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The first California winery Jean-Charles Boisset ever visited was Buena Vista, at age 11, on a trip with his parents and grandparents in 1980. It was this tie to history, and the taste of the wine (which his grandparents allowed him to sample, sequestered safely back at their hotel) that so sparked the boy in Boisset all those years ago.

The Boisset family's vineyards in France go back some 17 centuries. Buena Vista Winery goes back to 1857, founded by self-proclaimed "Count" Agoston Haraszthy, who is credited with bringing European vitis vinifera to California, the vine species responsible for most of the world's wines.

Vinifera replaced the mission grapes brought from Mexico and the palomino grapes procured from Peru by Russians and planted at Fort Ross.

Now head of his family's wine business in California, Boisset Family Estates, the parent company behind such local wines as DeLoach Vineyards, Lyeth Estate, Raymond Vineyards and JCB, Boisset is on a mission to restore the once-grand Buena Vista to its former glory after buying the 35,000-case Carneros-based winery in 2011 from Ascentia Wine Estates.

"We want to re-introduce what the state is all about, what a great region it is," Boisset said, "to celebrate the power and history of this place."

To that end, Boisset and a team of architects and landscape designers have spent the last year re-invigorating the neglected Buena Vista estate, beginning with the historic champagne cellars and caves on the property, which had been closed to the public since 1989, and unveiling them in a 200th birthday celebration of the count right before Labor Day.

"Buena Vista is such a beautiful facility and a special spot," said vintner Anne Moller-Racke of Donum Estate, who owned Buena Vista with her former husband Markus from 1981 to 2001. "Jean-Charles has the means, the foresight and the respect for history to do something very exciting."

The count was, to put it mildly, a colorful figure. He is credited with not only bringing cuttings of over 300 wine grape varieties to California, but also for building the first gravity-flow winery, digging Sonoma County's first excavated wine caves (employing Chinese labor) and using redwood barrels for fermenting and aging his wines.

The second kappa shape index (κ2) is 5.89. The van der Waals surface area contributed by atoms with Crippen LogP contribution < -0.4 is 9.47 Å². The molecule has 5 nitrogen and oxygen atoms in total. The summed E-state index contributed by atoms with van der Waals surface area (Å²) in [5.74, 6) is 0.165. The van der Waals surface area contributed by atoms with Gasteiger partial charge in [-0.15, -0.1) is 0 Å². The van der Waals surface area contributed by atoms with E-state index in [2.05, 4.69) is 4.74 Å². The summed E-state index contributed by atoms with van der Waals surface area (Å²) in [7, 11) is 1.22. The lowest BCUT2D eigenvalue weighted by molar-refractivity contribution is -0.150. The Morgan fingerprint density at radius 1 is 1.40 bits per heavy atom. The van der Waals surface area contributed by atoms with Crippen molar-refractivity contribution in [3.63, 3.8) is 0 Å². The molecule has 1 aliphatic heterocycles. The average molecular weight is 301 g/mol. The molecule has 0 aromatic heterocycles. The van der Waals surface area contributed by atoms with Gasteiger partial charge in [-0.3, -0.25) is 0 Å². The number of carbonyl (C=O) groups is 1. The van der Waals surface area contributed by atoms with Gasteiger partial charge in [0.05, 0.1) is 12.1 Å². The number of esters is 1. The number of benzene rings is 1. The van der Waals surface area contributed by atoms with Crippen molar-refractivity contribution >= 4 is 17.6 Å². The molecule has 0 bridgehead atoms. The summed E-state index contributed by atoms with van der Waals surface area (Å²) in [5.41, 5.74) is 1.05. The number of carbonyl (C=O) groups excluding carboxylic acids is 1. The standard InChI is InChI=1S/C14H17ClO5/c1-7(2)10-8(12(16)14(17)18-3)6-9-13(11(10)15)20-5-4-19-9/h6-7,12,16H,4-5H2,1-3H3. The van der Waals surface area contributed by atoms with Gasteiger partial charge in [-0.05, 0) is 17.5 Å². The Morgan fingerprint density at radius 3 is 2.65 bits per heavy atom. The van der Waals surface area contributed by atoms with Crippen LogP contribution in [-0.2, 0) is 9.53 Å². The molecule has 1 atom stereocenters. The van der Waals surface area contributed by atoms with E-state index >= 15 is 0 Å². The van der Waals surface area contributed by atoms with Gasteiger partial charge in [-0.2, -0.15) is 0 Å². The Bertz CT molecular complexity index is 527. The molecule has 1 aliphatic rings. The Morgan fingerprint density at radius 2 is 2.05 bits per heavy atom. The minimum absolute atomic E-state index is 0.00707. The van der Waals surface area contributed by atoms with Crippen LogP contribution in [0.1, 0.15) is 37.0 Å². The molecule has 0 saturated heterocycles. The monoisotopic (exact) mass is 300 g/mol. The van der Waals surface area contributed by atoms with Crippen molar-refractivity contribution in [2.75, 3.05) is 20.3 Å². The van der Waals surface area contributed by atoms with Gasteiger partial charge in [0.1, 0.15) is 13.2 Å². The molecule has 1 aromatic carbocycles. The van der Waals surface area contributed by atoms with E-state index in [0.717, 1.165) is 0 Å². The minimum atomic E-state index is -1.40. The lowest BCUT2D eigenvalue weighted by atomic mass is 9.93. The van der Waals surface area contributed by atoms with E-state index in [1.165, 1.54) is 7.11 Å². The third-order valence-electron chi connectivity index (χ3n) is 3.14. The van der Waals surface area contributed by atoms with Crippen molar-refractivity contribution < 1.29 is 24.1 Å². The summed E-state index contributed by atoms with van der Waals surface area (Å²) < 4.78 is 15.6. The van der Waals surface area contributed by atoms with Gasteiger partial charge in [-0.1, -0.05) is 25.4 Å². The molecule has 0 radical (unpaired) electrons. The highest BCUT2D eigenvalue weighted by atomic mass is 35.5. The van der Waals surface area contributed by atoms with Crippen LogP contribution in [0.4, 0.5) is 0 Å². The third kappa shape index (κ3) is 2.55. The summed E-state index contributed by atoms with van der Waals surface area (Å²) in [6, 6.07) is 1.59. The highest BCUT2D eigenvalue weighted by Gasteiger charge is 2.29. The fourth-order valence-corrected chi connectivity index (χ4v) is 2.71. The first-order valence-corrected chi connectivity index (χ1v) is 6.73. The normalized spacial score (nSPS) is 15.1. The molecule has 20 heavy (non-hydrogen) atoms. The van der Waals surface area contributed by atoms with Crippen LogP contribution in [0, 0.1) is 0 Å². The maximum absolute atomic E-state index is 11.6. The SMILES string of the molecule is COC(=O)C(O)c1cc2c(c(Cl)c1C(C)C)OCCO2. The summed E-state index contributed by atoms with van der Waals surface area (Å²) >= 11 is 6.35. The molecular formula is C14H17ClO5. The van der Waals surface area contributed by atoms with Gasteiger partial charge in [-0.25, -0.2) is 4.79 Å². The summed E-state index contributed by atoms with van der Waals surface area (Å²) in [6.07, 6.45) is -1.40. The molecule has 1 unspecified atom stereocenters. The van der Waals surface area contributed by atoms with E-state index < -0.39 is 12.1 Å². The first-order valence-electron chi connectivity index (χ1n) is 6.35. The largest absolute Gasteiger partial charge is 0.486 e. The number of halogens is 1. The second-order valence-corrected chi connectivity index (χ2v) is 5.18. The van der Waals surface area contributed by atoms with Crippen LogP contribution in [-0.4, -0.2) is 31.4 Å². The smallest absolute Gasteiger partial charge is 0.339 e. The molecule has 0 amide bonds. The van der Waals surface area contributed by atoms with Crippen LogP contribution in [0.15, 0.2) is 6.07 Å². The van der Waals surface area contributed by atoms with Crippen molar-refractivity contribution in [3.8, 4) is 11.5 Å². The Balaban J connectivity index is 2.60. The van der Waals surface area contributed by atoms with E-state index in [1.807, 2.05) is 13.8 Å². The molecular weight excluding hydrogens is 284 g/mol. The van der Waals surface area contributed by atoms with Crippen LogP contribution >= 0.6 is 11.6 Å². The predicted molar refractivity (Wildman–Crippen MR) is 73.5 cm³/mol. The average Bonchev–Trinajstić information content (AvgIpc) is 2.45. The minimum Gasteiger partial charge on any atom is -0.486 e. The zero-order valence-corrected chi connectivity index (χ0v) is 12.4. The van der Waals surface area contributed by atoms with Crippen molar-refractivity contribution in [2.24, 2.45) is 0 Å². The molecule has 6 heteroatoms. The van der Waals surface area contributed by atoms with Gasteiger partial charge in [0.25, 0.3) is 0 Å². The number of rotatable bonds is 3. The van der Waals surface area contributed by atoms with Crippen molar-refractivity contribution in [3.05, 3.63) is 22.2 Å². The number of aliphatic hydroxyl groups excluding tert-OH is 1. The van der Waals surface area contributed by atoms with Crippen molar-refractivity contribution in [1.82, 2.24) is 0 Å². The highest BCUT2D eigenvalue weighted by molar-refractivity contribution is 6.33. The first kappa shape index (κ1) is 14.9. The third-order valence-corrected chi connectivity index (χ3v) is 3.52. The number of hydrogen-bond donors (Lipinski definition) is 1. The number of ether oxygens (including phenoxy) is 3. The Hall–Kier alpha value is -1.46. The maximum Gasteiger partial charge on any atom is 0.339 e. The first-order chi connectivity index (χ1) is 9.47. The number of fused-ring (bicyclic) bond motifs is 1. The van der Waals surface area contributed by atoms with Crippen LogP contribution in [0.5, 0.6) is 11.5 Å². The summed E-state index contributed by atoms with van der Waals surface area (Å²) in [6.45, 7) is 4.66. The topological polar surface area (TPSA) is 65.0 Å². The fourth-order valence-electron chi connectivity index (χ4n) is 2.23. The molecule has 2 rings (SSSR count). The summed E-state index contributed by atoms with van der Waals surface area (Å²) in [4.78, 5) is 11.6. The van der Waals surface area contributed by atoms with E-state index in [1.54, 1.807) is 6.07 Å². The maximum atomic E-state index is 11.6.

Having served as the metallurgist in San Francisco during the Gold Rush and then chief assayer of the San Francisco Mint, Haraszthy also once predicted that "wine growing in (California) will, before long, exceed in value the amount of gold exported."

Anyone who loves a juicy tale most remembers Haraszthy as the man said to have been eaten by a crocodile in the jungles of Nicaragua during an excursion there in 1869, a legend whimsically perpetuated by Boisset's upside-down stuffed crocodile now hanging in the Buena Vista tasting room.

More momentous, though, is the fact that grapes are now being crushed in the Buena Vista cellars for the first time in decades and that the historic cellars are now open to the public after undergoing an extensive earthquake retrofit.

"We want people to touch the vats, to feel the energy," said Boisset.

Brian Maloney, who makes the DeLoach wines, will be overseeing production of the Buena Vista wines with the help of consulting winemaker David Ramey.

"We're going back to the future, to an old-fashioned, traditional way of making wine," said Ramey. "To use traditional means without a lot of props is really fun."

Buena Vista, known for its chardonnay, pinot noir, zinfandel and merlot over the years, is bringing back French Colombard. The white-wine grape once widely planted in California makes for a crisp, slightly spicy and very refreshing wine. The grapes come from the Russian River Valley.

Winemakers are also producing a limited-release sparkling wine from pinot noir and chardonnay grapes grown in Carneros, another nod to Buena Vista's history and its once-celebrated Arpad sparkling wines, named for one of Haraszthy's sons.

"We want Sonoma to shine at a grand level, with its diversity of geology and terroir," added Boisset. "Our goal is to create a lot of excitement for the cellars and (for visitors) to rediscover old varieties that could be good."

After 30 years of landscape neglect and "death by asphalt," as James Lord of landscape architecture firm Surface Designs described, cobblestone from Belgium was brought in to mark the pathways around the buildings. A native garden of edible plants was put in.

"A winery is a place where people come to celebrate," added Boisset. "What we want to communicate beyond the visual is the spiritual part."

That goes as well for the Vortex, a pool of swirling water in front of the cellar's entrance that Boisset, a committed devotee of Biodynamics, built to serve as both a gathering spot and symbol of "how we use energy in the world."

Virginie Boone is a freelance wine writer based in Sonoma County. She can be reached at virginieboone@yahoo.com.